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Maui2Molokai 2015

 

Another year another victory for Connor Baxter, I can’t think of one single SUP Race that has been won by the same person since its very existence.

The weather forecast for the race day was more than iffy. All week the trade winds have been moderate to non existent, but a sudden surge in wind speeds on Saturday prompted the NOAA to post a small craft advisory for the Pailolo Channel. I was very happy; with a lack of training I was in no mood to paddle 27 miles across islands in moderate or no winds. (All though I did get a taste of that later in the race.) In races beyond the 10 mile mark I heavily relay on the wind and waves to help me on the way to the finish line.

Saturday was race day and the winds kicked in just during the night, so already at 8am there were white caps in the Pailolo Channel. Happy me, happy paddle! It was great to see many familiar faces at the starting line. People from all over the world are coming to Maui in July to enjoy Downwind seasons. Professionals and enthusiasts enjoy the conditions in waters that are known to host the best conditions for downwind racing. Sure the race it self has room for improvement and could probably outdo the famous M2O with a proper marketing strategy, but that’s not the point today. We simply all came today to enjoy the best downwind race course in the world.

Connor-Baxter-Maui-2-Molokai-M2M-645x430

Connor ridding bumbs (Foto: Karen Baxter)

 

The horn blew at 9.30 for the start and as I leisurely started my 27 mile journey I watched some of the world elite sprint away, never to be seen again. Connor finished his race in 3 hours 13 minutes, at that time I was still somewhere way far away from Molokai, wondering if I ever get to feel my toes again. Either way, somehow I felt my crossing was faster than in the previous year and the bumps seem to run mostly in one direction. It is actually amazing how you almost become one with the wave pattern out in the open ocean trying to catch the ones that push you in the right direction. I was playing that game for hours, having fun along the way. The real fun then starts past a buoy known as the Kamalou Buoy, this is where the course turns from the Pailolo Channel into the Kalohi Channel. As the wind wraps around the mountain range it picks up significantly in speed. The wind swell there runs short and steep, it was a surf-o-rama for miles. I did not care anymore that my feet were killing me, my fingers blood red and my shoulder… what ever… surf-o-rama, until… roughly 5 miles before the Kaunakakai Harbor the wind started to fall apart until it was completely gone. This is when the suffering began. It was hot, humid and every inch towards the finish line come from my weak paddle strokes. Good grieve I had to paddle there myself no wind no wave no push. 22 Miles of happiness ended in 5 Miles of torture.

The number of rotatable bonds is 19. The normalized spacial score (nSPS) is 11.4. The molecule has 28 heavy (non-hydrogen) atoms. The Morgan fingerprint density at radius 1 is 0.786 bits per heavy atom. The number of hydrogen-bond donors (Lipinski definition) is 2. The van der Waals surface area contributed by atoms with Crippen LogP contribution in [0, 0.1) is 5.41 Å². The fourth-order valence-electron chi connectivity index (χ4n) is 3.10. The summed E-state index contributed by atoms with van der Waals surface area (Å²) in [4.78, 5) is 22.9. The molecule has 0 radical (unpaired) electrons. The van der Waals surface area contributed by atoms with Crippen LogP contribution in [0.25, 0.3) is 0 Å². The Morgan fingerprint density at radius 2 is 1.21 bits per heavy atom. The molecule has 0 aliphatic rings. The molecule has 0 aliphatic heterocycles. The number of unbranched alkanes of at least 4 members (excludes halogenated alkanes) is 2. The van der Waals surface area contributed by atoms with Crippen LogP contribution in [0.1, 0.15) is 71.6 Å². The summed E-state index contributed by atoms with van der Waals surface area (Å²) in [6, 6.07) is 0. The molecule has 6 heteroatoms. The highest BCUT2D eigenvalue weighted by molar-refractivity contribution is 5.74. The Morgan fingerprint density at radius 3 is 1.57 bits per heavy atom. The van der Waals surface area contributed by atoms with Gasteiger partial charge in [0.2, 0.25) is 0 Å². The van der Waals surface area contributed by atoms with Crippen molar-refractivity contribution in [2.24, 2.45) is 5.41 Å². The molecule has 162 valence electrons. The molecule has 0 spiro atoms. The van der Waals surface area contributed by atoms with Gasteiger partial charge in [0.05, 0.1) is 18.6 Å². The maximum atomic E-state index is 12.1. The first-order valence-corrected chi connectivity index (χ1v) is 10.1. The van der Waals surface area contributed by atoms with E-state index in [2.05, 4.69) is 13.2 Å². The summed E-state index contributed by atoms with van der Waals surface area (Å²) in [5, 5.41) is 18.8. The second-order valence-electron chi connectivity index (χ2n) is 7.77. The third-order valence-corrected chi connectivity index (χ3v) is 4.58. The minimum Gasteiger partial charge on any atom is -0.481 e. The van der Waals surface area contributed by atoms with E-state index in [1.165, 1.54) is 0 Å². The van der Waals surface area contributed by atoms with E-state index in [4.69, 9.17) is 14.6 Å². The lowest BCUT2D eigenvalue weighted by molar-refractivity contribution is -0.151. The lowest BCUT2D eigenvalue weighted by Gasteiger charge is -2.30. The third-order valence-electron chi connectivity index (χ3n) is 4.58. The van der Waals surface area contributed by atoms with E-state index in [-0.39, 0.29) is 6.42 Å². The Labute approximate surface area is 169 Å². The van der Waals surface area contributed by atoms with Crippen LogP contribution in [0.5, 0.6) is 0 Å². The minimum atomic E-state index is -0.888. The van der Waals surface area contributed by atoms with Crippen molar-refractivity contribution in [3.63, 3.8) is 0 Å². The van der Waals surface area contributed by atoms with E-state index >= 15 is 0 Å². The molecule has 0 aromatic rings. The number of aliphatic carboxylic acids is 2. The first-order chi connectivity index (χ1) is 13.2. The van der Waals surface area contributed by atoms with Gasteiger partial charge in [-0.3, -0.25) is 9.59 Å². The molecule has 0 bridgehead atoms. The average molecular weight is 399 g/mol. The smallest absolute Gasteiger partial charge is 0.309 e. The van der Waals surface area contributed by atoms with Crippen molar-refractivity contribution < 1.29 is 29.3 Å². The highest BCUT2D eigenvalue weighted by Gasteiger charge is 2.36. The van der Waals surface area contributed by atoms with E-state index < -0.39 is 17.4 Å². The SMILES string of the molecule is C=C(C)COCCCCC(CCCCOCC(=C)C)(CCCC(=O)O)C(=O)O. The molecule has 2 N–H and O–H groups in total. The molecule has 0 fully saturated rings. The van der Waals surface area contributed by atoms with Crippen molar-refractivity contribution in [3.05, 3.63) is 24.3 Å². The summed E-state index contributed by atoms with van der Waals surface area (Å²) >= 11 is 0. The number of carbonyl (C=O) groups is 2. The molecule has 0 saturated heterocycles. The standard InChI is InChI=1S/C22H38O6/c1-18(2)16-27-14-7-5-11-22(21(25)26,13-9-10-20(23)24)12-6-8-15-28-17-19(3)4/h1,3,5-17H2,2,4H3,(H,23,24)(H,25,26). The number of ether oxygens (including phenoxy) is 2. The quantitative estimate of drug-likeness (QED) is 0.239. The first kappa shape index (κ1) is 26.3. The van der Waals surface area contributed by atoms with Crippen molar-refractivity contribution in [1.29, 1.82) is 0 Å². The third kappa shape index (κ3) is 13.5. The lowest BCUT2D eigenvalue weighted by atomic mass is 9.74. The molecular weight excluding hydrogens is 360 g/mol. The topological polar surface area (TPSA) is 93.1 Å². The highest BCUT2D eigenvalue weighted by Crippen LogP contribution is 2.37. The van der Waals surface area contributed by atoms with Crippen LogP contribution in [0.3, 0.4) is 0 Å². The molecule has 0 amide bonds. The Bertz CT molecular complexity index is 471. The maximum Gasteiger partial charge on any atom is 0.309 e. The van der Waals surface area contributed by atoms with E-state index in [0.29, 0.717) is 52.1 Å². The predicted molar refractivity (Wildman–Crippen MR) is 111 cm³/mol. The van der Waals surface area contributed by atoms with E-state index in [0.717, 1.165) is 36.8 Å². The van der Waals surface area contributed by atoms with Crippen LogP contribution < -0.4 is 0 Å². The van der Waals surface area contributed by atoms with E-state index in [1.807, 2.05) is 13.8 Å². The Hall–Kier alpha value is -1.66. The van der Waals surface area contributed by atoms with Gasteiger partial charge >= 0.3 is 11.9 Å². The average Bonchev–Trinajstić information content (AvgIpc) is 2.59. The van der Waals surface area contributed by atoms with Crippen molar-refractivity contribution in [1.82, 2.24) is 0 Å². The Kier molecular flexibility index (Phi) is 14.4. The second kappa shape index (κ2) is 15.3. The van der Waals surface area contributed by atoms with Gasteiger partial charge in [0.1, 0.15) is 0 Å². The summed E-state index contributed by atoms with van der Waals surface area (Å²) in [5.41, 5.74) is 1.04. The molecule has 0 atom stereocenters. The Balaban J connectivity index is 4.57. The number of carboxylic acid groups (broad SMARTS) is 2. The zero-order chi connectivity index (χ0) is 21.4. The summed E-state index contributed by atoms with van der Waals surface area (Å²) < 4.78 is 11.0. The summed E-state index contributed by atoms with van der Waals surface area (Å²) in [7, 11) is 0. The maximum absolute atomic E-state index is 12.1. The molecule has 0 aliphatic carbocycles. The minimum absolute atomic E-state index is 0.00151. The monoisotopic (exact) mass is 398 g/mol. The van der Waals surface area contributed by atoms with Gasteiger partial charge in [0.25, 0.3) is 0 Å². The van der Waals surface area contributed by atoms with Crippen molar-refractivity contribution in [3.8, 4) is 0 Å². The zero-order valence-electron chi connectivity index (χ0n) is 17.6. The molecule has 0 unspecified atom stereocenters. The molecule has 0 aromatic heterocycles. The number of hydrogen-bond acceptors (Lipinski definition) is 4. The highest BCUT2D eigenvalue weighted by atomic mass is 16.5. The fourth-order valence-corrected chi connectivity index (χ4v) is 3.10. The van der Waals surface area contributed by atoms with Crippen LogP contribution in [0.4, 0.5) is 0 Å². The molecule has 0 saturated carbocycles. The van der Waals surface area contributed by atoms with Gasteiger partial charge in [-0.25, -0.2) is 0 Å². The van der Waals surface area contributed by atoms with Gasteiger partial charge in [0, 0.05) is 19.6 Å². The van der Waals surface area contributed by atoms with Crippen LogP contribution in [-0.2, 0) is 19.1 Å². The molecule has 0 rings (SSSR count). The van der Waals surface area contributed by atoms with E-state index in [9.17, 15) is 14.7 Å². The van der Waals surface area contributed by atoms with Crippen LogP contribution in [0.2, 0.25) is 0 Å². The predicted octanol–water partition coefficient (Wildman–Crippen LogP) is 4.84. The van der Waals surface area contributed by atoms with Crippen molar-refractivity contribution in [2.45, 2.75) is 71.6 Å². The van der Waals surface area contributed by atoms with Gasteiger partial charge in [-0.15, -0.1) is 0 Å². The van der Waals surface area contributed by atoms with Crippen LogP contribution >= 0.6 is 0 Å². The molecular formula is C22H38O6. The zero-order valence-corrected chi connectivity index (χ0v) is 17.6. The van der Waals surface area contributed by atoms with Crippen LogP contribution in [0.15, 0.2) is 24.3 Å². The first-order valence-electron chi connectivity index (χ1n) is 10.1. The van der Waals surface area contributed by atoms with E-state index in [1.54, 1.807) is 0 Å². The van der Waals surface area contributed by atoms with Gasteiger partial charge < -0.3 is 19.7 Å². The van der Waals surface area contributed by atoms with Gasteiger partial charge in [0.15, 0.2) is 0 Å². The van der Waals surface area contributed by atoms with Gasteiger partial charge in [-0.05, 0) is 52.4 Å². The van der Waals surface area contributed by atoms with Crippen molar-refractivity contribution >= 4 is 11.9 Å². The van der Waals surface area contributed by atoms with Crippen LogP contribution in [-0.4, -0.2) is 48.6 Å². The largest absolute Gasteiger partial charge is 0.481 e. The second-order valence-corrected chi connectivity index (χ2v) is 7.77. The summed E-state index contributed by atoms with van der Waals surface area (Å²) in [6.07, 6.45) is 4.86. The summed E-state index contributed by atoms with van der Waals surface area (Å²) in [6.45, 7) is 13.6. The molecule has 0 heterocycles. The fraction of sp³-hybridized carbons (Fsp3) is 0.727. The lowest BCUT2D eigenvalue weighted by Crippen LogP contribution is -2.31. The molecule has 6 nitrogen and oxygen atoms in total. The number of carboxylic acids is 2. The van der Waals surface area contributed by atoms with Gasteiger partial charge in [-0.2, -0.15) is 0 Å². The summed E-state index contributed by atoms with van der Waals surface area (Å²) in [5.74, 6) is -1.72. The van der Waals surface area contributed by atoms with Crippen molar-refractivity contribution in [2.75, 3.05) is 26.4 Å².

I dragged my self across the finish line in pain until… I saw my buddy Frank already sitting on his boat inviting me over for a cold Corona. I stuffed my hands in his ice bucket and enjoyed one of the best beers I ever had aswe talked about some of the best bumps we ever had. What pain?

At this time we are still waiting for the official results but thanks to Beau O’Brian we got the top 10 but no times.

1. Connor Baxter (Hawaii)
2. Matt Nottage (Australia)
3. Vinnicius Martins (Brazil)
4. Lincoln Dews (Australia)
5. Jeremy Riggs (Hawaii)
6. Beau O’Brian (Australia)
7. Josh Riccio (Hawaii)
8. James Casey (Australia)
9. Tomoyasu Murabayashi (Japan)
10. Ryan Murphy (Hawaii)

If you want the drill down on the race stats off course Chris at SUPracer always got that in detail, but you probably read that already anyway.

In the meanwhile enjoy some pictures:

Leute sowas gabs wohl noch nie: Connor Baxter gewinnt das Maui2Molokai seit dessen Beginn in 2010 als er 14 Jahre alt war. Anstatt nur Fotos zu machen war ich dieses Jahr zum 2. Mal mit auf der Rennstrecke. Den Bericht könnt ihr nebenan auf Englisch lesen.

Genaue Resultate fehlen noch aber hier schon mal die Top 10 Herren

Top 10

1. Connor Baxter (Hawaii)
2. Matt Nottage (Australia)
3. Vinnicius Martins (Brazil)
4. Lincoln Dews (Australia)
5. Jeremy Riggs (Hawaii)
6. Beau O’Brian (Australia)
7. Josh Riccio (Hawaii)
8. James Casey (Australia)
9. Tomoyasu Murabayashi (Japan)
10. Ryan Murphy (Hawaii)

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